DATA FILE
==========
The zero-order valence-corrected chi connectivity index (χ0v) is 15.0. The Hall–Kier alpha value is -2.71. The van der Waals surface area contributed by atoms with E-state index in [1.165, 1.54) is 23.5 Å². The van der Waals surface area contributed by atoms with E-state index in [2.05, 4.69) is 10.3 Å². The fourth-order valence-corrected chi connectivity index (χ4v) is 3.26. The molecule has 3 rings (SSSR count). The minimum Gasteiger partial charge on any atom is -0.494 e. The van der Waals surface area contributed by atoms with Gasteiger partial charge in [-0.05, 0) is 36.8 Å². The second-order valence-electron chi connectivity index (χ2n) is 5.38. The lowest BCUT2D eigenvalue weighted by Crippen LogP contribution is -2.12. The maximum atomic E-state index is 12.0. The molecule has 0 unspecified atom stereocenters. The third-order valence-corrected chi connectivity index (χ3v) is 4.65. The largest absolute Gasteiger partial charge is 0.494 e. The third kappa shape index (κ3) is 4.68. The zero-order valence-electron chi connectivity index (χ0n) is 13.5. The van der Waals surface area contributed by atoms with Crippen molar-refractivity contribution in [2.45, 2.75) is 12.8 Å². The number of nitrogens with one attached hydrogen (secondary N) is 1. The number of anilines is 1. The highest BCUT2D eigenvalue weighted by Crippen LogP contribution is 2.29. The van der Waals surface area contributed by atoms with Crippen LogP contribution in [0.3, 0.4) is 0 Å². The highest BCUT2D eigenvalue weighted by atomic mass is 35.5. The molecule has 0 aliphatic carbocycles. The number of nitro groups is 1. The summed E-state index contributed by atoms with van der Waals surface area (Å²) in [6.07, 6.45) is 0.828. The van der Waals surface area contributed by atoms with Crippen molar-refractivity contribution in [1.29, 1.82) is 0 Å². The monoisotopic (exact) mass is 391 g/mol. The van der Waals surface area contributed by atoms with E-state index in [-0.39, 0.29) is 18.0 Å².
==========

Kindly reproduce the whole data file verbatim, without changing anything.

The zero-order valence-corrected chi connectivity index (χ0v) is 15.0. The Hall–Kier alpha value is -2.71. The van der Waals surface area contributed by atoms with E-state index in [1.165, 1.54) is 23.5 Å². The van der Waals surface area contributed by atoms with E-state index in [2.05, 4.69) is 10.3 Å². The fourth-order valence-corrected chi connectivity index (χ4v) is 3.26. The molecule has 3 rings (SSSR count). The minimum Gasteiger partial charge on any atom is -0.494 e. The van der Waals surface area contributed by atoms with Gasteiger partial charge in [-0.05, 0) is 36.8 Å². The second-order valence-electron chi connectivity index (χ2n) is 5.38. The lowest BCUT2D eigenvalue weighted by Crippen LogP contribution is -2.12. The maximum atomic E-state index is 12.0. The molecule has 0 unspecified atom stereocenters. The third-order valence-corrected chi connectivity index (χ3v) is 4.65. The largest absolute Gasteiger partial charge is 0.494 e. The third kappa shape index (κ3) is 4.68. The zero-order valence-electron chi connectivity index (χ0n) is 13.5. The van der Waals surface area contributed by atoms with Crippen molar-refractivity contribution in [2.45, 2.75) is 12.8 Å². The number of nitrogens with one attached hydrogen (secondary N) is 1. The number of anilines is 1. The highest BCUT2D eigenvalue weighted by Crippen LogP contribution is 2.29. The van der Waals surface area contributed by atoms with Crippen LogP contribution in [0.3, 0.4) is 0 Å². The highest BCUT2D eigenvalue weighted by atomic mass is 35.5. The molecule has 0 aliphatic carbocycles. The number of nitro groups is 1. The summed E-state index contributed by atoms with van der Waals surface area (Å²) in [6.07, 6.45) is 0.828. The van der Waals surface area contributed by atoms with Crippen molar-refractivity contribution in [1.29, 1.82) is 0 Å². The monoisotopic (exact) mass is 391 g/mol. The van der Waals surface area contributed by atoms with E-state index in [-0.39, 0.29) is 18.0 Å².